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  • Huvudmeny

Constraining the magmatic evolution of the Moon with Pb isotope measurements of lunar basalts

False colour element map of a lunar basalt collected during the Apollo 12 mission.

False colour element map of a lunar basalt collected during the Apollo 12 mission.


The most widely accepted model for the formation of the Moon is that it originated from the debris generated during a giant impact between a Mars-sized body and the early Earth. It is thought that the heat produced as this debris accreted resulted in the formation of a global “magma ocean” covering the surface of the Moon. The cooling and crystallisation of this magma ocean led to the formation of the lunar crust and the reservoirs of material in the lunar mantle that would be subsequently erupted onto the Moon’s surface.

We have developed a new approach for determining precise crystallisation ages of the lunar basalts that formed in these volcanic eruptions, by analysing their Pb isotopic compositions using Secondary Ion Mass Spectrometry (SIMS). We are using these ages and isotopic compositions to construct a model that will help us understand the sources of lunar volcanic activity, the evolution of the lunar magma ocean and, ultimately, when the Moon itself was formed.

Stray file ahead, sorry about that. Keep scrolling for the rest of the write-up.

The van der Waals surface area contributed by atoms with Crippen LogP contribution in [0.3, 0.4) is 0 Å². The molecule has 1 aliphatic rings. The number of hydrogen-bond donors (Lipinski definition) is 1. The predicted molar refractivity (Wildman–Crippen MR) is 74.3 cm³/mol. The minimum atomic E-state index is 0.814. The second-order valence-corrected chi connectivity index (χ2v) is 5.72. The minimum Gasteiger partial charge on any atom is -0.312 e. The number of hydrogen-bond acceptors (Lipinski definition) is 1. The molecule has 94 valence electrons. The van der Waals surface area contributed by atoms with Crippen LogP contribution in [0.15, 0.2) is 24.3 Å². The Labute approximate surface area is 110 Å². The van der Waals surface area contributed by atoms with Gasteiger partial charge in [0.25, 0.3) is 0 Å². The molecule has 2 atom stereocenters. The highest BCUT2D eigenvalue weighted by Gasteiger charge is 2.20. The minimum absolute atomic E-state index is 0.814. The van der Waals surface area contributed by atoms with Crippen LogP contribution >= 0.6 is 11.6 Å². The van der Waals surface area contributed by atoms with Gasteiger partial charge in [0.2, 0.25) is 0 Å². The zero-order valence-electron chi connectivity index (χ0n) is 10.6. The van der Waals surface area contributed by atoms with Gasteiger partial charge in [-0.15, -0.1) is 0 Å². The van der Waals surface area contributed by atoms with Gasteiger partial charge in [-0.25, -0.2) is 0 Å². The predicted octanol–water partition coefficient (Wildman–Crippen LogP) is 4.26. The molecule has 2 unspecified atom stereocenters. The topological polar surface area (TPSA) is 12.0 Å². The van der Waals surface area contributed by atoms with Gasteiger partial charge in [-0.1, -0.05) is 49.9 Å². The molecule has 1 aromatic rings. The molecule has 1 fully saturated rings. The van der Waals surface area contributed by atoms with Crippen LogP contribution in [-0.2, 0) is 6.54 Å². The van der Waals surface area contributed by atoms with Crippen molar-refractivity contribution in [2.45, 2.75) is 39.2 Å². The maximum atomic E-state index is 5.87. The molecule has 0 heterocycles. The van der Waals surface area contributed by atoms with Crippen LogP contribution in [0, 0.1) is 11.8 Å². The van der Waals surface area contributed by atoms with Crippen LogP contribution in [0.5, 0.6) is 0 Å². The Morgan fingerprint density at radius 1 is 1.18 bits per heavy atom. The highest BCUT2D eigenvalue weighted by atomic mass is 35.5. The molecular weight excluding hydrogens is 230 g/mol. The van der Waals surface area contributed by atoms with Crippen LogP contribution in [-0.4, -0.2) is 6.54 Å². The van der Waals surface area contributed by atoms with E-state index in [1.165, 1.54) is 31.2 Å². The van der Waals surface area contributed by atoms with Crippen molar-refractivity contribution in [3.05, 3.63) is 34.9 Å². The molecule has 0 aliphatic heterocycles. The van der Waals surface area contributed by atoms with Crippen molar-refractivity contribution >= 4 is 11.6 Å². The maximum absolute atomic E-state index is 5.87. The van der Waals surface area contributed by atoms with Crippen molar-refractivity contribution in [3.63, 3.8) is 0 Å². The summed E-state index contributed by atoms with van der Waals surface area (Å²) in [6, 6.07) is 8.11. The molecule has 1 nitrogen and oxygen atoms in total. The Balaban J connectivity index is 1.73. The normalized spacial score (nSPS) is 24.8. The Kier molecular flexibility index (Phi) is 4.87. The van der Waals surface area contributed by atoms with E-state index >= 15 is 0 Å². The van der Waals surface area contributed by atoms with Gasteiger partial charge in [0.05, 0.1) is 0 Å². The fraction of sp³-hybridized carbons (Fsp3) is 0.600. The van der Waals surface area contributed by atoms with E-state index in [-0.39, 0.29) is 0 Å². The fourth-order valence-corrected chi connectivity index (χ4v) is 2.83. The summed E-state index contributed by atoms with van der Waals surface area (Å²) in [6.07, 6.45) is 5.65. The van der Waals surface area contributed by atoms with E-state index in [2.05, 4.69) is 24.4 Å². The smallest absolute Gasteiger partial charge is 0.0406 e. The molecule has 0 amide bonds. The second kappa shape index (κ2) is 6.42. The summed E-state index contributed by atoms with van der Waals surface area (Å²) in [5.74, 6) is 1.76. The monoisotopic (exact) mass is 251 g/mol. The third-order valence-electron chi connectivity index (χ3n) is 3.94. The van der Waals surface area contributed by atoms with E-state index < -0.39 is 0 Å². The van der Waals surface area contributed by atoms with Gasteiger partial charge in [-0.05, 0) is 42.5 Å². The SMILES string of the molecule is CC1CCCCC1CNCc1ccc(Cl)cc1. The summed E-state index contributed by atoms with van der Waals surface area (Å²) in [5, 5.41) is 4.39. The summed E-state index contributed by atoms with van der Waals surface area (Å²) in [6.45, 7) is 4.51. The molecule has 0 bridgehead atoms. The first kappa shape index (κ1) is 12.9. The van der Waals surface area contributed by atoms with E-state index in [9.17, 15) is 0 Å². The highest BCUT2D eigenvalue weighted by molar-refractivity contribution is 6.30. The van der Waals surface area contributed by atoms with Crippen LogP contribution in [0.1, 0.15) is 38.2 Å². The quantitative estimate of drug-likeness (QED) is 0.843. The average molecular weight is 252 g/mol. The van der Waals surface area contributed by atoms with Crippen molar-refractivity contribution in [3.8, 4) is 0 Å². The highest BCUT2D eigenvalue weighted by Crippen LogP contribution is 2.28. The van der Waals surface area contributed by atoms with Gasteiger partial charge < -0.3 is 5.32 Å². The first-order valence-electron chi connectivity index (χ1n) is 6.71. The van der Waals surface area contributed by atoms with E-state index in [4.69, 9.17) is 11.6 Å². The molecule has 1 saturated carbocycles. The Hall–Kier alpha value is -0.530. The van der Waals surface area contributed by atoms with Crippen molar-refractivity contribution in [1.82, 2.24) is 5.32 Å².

This research is funded by Vetenskapsrådet (The Swedish Research Council) and Knut and Alice Wallenberg Foundation.

Project participants at NRM

External project participants

  • Alexander Nemchin, Curtin University, Australia
  • Ian A. Crawford, Birkbeck College, University of London, U.K.
  • Katherine H. Joy, Manchester University, U.K.
  • Romain Tartèse, Manchester University, U.K.
  • Jessica J. Barnes, NASA-Johnson Space Center, U.S.A.
  • Mahesh Anand, Open University, U.K.

Selected publications

  • Snape J. F., Nemchin A. A., Bellucci J. J., Whitehouse M. J., Tartèse R., Barnes J. J., Anand M., Crawford I. A. and Joy K. H. (2016): Lunar basalt chronology, mantle differentiation and implications for determining the age of the Moon. Earth Planet. Sci. Lett. 451, 149-158. http://dx.doi.org/10.1016/j.epsl.2016.07.026external link, opens in new window